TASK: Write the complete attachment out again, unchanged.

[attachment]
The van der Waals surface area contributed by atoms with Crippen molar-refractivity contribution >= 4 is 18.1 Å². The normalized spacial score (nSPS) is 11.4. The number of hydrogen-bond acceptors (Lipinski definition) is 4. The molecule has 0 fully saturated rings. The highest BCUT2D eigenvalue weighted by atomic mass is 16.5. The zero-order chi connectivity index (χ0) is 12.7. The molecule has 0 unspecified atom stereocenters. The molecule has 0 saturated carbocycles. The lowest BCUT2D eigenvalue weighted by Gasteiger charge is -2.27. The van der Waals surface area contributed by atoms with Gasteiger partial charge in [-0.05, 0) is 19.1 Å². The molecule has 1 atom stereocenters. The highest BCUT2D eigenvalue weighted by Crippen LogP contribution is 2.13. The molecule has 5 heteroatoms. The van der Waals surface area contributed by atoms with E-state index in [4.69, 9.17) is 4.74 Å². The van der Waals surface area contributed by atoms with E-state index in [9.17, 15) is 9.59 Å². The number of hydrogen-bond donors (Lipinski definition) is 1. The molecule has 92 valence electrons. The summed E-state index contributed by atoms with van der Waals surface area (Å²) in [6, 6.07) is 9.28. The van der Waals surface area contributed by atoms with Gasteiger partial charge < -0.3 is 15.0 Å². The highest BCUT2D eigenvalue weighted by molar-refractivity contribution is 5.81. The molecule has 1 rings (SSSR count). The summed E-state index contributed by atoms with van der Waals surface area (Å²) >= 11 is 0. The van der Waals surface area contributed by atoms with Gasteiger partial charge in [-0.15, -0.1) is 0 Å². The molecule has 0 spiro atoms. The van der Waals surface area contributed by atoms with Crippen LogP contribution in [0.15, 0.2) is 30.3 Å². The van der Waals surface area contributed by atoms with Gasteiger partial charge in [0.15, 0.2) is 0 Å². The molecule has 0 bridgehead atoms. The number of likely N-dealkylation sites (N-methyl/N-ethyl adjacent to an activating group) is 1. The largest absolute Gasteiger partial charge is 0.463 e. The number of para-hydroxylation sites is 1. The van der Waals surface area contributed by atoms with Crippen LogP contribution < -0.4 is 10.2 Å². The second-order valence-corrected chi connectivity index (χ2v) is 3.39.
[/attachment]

The van der Waals surface area contributed by atoms with Crippen molar-refractivity contribution >= 4 is 18.1 Å². The normalized spacial score (nSPS) is 11.4. The number of hydrogen-bond acceptors (Lipinski definition) is 4. The molecule has 0 fully saturated rings. The highest BCUT2D eigenvalue weighted by atomic mass is 16.5. The zero-order chi connectivity index (χ0) is 12.7. The molecule has 0 unspecified atom stereocenters. The molecule has 0 saturated carbocycles. The lowest BCUT2D eigenvalue weighted by Gasteiger charge is -2.27. The van der Waals surface area contributed by atoms with Gasteiger partial charge in [-0.05, 0) is 19.1 Å². The molecule has 1 atom stereocenters. The highest BCUT2D eigenvalue weighted by Crippen LogP contribution is 2.13. The molecule has 5 heteroatoms. The van der Waals surface area contributed by atoms with E-state index in [4.69, 9.17) is 4.74 Å². The van der Waals surface area contributed by atoms with E-state index in [9.17, 15) is 9.59 Å². The number of hydrogen-bond donors (Lipinski definition) is 1. The molecule has 92 valence electrons. The summed E-state index contributed by atoms with van der Waals surface area (Å²) in [6, 6.07) is 9.28. The van der Waals surface area contributed by atoms with Gasteiger partial charge < -0.3 is 15.0 Å². The highest BCUT2D eigenvalue weighted by molar-refractivity contribution is 5.81. The molecule has 1 rings (SSSR count). The summed E-state index contributed by atoms with van der Waals surface area (Å²) >= 11 is 0. The van der Waals surface area contributed by atoms with Gasteiger partial charge in [-0.15, -0.1) is 0 Å². The molecule has 0 spiro atoms. The van der Waals surface area contributed by atoms with Crippen LogP contribution in [0.15, 0.2) is 30.3 Å². The van der Waals surface area contributed by atoms with Gasteiger partial charge in [0.15, 0.2) is 0 Å². The molecule has 0 bridgehead atoms. The number of likely N-dealkylation sites (N-methyl/N-ethyl adjacent to an activating group) is 1. The largest absolute Gasteiger partial charge is 0.463 e. The number of para-hydroxylation sites is 1. The van der Waals surface area contributed by atoms with Crippen LogP contribution < -0.4 is 10.2 Å². The second-order valence-corrected chi connectivity index (χ2v) is 3.39.